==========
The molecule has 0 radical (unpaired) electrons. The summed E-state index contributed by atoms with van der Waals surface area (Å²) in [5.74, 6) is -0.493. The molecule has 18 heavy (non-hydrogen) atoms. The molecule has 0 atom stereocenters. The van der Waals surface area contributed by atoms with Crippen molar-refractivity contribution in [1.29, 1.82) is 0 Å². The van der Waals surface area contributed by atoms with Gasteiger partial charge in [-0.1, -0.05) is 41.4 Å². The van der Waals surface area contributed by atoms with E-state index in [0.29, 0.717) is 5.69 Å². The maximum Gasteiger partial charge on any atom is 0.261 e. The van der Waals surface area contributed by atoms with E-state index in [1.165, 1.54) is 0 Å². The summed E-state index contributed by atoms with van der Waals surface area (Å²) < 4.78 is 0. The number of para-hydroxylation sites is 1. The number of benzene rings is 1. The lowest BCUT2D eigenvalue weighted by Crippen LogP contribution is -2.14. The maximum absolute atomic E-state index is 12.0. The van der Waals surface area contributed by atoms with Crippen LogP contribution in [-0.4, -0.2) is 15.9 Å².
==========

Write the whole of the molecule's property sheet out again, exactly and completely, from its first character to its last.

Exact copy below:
The molecule has 0 radical (unpaired) electrons. The summed E-state index contributed by atoms with van der Waals surface area (Å²) in [5.74, 6) is -0.493. The molecule has 18 heavy (non-hydrogen) atoms. The molecule has 0 atom stereocenters. The van der Waals surface area contributed by atoms with Crippen molar-refractivity contribution in [1.29, 1.82) is 0 Å². The van der Waals surface area contributed by atoms with Gasteiger partial charge in [-0.1, -0.05) is 41.4 Å². The van der Waals surface area contributed by atoms with E-state index in [0.29, 0.717) is 5.69 Å². The maximum Gasteiger partial charge on any atom is 0.261 e. The van der Waals surface area contributed by atoms with E-state index in [1.165, 1.54) is 0 Å². The summed E-state index contributed by atoms with van der Waals surface area (Å²) < 4.78 is 0. The number of para-hydroxylation sites is 1. The number of benzene rings is 1. The lowest BCUT2D eigenvalue weighted by Crippen LogP contribution is -2.14. The maximum absolute atomic E-state index is 12.0. The van der Waals surface area contributed by atoms with Crippen LogP contribution in [-0.4, -0.2) is 15.9 Å².